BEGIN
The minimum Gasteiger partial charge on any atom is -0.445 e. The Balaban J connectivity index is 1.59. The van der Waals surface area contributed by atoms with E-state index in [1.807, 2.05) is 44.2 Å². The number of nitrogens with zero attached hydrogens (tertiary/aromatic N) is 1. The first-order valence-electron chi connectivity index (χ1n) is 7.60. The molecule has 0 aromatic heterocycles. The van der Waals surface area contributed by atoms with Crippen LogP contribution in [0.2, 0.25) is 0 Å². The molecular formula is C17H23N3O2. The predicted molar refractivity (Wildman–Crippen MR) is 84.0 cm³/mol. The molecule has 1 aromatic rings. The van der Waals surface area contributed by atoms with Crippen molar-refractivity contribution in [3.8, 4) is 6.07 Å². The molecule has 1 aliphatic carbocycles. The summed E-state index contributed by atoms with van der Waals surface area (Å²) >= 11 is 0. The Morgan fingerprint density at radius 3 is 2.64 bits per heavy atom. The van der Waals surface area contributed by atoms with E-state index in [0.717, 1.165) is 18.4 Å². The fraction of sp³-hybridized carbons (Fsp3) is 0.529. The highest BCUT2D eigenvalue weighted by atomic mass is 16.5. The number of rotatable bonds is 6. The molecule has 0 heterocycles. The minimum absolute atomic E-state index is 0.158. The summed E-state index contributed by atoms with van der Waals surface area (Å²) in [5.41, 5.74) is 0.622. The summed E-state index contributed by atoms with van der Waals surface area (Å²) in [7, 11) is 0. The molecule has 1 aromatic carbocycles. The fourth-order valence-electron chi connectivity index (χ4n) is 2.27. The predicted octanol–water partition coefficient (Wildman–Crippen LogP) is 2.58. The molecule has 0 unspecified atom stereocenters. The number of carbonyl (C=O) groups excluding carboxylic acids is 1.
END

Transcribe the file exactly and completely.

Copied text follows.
The minimum Gasteiger partial charge on any atom is -0.445 e. The Balaban J connectivity index is 1.59. The van der Waals surface area contributed by atoms with E-state index in [1.807, 2.05) is 44.2 Å². The number of nitrogens with zero attached hydrogens (tertiary/aromatic N) is 1. The first-order valence-electron chi connectivity index (χ1n) is 7.60. The molecule has 0 aromatic heterocycles. The van der Waals surface area contributed by atoms with Crippen LogP contribution in [0.2, 0.25) is 0 Å². The molecular formula is C17H23N3O2. The predicted molar refractivity (Wildman–Crippen MR) is 84.0 cm³/mol. The molecule has 1 aromatic rings. The van der Waals surface area contributed by atoms with Crippen molar-refractivity contribution in [3.8, 4) is 6.07 Å². The molecule has 1 aliphatic carbocycles. The summed E-state index contributed by atoms with van der Waals surface area (Å²) >= 11 is 0. The Morgan fingerprint density at radius 3 is 2.64 bits per heavy atom. The van der Waals surface area contributed by atoms with E-state index in [0.717, 1.165) is 18.4 Å². The fraction of sp³-hybridized carbons (Fsp3) is 0.529. The highest BCUT2D eigenvalue weighted by atomic mass is 16.5. The number of rotatable bonds is 6. The molecule has 0 heterocycles. The minimum absolute atomic E-state index is 0.158. The summed E-state index contributed by atoms with van der Waals surface area (Å²) in [5.41, 5.74) is 0.622. The summed E-state index contributed by atoms with van der Waals surface area (Å²) in [7, 11) is 0. The molecule has 1 aromatic carbocycles. The fourth-order valence-electron chi connectivity index (χ4n) is 2.27. The predicted octanol–water partition coefficient (Wildman–Crippen LogP) is 2.58. The molecule has 0 unspecified atom stereocenters. The number of carbonyl (C=O) groups excluding carboxylic acids is 1.